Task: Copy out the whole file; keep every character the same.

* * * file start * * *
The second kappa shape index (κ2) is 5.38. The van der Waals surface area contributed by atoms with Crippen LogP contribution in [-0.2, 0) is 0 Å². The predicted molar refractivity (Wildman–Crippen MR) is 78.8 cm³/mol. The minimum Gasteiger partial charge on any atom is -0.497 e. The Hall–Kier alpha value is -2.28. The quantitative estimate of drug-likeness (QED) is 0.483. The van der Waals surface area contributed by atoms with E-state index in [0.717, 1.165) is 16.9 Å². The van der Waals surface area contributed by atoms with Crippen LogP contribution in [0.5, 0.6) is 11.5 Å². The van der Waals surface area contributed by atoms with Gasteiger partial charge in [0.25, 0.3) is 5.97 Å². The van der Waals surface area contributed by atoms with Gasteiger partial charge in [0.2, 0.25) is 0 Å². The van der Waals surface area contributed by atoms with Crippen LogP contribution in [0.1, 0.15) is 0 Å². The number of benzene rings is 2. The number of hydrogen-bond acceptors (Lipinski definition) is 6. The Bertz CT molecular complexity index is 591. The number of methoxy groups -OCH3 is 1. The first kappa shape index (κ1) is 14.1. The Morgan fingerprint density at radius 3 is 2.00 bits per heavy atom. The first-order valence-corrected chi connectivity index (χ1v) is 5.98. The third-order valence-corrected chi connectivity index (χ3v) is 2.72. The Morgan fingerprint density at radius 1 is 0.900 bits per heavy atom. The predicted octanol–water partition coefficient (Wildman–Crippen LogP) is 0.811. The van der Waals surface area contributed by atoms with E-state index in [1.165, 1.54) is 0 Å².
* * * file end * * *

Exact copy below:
The second kappa shape index (κ2) is 5.38. The van der Waals surface area contributed by atoms with Crippen LogP contribution in [-0.2, 0) is 0 Å². The predicted molar refractivity (Wildman–Crippen MR) is 78.8 cm³/mol. The minimum Gasteiger partial charge on any atom is -0.497 e. The Hall–Kier alpha value is -2.28. The quantitative estimate of drug-likeness (QED) is 0.483. The van der Waals surface area contributed by atoms with E-state index in [0.717, 1.165) is 16.9 Å². The van der Waals surface area contributed by atoms with Crippen LogP contribution in [0.5, 0.6) is 11.5 Å². The van der Waals surface area contributed by atoms with Gasteiger partial charge in [0.25, 0.3) is 5.97 Å². The van der Waals surface area contributed by atoms with Gasteiger partial charge in [0.2, 0.25) is 0 Å². The van der Waals surface area contributed by atoms with Crippen LogP contribution in [0.1, 0.15) is 0 Å². The number of benzene rings is 2. The number of hydrogen-bond acceptors (Lipinski definition) is 6. The Bertz CT molecular complexity index is 591. The number of methoxy groups -OCH3 is 1. The first kappa shape index (κ1) is 14.1. The Morgan fingerprint density at radius 3 is 2.00 bits per heavy atom. The first-order valence-corrected chi connectivity index (χ1v) is 5.98. The third-order valence-corrected chi connectivity index (χ3v) is 2.72. The Morgan fingerprint density at radius 1 is 0.900 bits per heavy atom. The predicted octanol–water partition coefficient (Wildman–Crippen LogP) is 0.811. The van der Waals surface area contributed by atoms with E-state index in [1.165, 1.54) is 0 Å².